Her written experiences at Ravensbrück give us just as much insight as those in Karlag. In an all-women camp, social and political distinctions borne in society became even more apparent. German and Czech communists, having heard of her empathetic rejection of the party, targeted her with venom and spite, denouncing her as a Trotskyist, while criminals considered her to be arrogant. The divisions between these social groups were fully exploited by the SS, which introduced a ‘self-administration’ system, in which certain prisoners were given responsibilities over their colleagues. When criminals or Asocials were given such a position, she states, they would “exploit them to the advantage of themselves and their favorites and to the suffering of their fellow prisoners. Ironically, despite her formerly communist affiliations her closest friends and allies in the camp would prove to be a sect of Jehova’s Witnesses, whom she affectionately referred to as Bible Students.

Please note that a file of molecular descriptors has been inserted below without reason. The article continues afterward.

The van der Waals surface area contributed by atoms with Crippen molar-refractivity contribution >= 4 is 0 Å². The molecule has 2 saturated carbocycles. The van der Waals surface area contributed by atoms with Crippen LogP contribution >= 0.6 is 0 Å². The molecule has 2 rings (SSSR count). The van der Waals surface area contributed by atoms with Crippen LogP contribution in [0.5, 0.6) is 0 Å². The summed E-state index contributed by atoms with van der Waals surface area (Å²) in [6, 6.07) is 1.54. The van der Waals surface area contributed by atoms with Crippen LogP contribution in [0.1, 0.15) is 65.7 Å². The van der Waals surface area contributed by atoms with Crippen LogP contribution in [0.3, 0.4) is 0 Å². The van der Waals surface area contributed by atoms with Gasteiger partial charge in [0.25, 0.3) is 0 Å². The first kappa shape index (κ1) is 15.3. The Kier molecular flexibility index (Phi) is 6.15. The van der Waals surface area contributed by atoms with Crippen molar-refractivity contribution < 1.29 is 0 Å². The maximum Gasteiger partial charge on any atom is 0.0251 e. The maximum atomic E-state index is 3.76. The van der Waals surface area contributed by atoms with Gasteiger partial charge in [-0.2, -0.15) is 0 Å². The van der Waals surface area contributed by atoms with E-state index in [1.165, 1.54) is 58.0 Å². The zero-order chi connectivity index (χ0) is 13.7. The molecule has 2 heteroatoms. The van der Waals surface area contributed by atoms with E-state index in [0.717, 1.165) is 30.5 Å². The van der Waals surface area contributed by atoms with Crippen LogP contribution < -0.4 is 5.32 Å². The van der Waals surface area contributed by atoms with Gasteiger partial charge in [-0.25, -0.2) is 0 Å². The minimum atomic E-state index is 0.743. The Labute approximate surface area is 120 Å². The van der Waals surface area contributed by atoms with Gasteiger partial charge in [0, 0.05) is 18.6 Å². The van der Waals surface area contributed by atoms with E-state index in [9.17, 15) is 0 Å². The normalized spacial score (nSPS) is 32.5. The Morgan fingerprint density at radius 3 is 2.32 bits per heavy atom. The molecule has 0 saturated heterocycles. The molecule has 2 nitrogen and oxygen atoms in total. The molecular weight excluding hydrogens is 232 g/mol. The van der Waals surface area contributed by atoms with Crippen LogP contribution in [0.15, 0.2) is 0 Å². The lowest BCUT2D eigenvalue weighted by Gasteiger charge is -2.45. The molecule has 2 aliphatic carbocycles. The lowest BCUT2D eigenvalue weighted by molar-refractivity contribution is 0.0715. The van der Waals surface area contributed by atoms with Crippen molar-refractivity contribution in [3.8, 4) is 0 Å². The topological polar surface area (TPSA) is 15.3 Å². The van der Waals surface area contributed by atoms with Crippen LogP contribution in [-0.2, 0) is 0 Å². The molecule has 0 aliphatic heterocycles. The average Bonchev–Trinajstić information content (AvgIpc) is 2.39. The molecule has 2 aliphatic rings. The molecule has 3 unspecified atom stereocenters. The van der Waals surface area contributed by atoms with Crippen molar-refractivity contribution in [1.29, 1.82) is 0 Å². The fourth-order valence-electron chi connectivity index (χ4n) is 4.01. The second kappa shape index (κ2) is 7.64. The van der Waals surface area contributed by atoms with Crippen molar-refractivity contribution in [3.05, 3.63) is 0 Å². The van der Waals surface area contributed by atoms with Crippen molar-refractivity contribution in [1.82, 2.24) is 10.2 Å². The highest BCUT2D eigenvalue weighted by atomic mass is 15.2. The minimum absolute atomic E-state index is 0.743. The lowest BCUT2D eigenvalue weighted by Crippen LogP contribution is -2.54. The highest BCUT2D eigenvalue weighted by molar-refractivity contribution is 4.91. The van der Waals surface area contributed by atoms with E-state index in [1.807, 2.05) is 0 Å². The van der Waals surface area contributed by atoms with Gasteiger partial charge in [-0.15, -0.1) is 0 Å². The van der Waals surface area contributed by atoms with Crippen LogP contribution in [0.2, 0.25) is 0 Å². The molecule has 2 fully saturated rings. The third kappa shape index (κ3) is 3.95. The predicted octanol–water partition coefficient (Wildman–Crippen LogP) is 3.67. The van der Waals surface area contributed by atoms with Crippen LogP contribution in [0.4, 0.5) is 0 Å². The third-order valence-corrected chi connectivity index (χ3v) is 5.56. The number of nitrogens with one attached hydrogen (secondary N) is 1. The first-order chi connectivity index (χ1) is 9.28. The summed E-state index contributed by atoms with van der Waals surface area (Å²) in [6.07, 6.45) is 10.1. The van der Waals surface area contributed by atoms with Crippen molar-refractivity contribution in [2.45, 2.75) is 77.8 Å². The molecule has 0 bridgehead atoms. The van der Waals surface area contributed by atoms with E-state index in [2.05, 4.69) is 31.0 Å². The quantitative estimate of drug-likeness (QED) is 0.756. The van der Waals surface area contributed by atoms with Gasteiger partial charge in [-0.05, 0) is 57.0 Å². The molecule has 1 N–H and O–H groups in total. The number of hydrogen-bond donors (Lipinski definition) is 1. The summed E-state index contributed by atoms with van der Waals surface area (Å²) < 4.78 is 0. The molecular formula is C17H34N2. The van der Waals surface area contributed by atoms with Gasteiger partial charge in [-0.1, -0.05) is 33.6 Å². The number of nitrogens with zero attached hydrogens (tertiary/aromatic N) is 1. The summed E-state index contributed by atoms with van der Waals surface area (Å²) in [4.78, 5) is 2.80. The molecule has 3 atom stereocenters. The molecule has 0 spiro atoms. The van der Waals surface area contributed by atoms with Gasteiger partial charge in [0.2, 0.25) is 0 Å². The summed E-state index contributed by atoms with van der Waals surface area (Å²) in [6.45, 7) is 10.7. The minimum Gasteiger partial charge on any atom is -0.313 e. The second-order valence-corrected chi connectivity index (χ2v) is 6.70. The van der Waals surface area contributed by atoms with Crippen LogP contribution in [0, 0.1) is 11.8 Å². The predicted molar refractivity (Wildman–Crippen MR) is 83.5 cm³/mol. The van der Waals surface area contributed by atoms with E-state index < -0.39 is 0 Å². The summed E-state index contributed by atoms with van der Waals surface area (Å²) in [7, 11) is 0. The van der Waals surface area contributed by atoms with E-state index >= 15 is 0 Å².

Most interesting is Buber-Neumann’s own low opinion of ‘Asocials,’ who were whores and prostitutes who were outcasts of society. She is unflattering in her description, and contrasts her duties as hut senior amongst the Asocials compared to the Bible Students: “Whilst I was Hut Senior amongst the Asocials, the whole day had been occupied with some duty or other and disturbed with some new fear. With the Bible Students my life ran very smoothly. Everything went like clockwork.” She further described a particular group of Asocials who were assigned to her hut as “morons, bedwetters, epileptics, the women with tics of all kinds.” While her disdain for such a group was unlikely to be intentionally vindictive, her tone is indicative of the fact that even in a camp that was as far removed from normal society the differences in social classes were still relevant – that a civilized, educated woman such as Margarete Buber-Neumann still held preconstructed judgments against girls who were considered by society to be scandalous and unclean.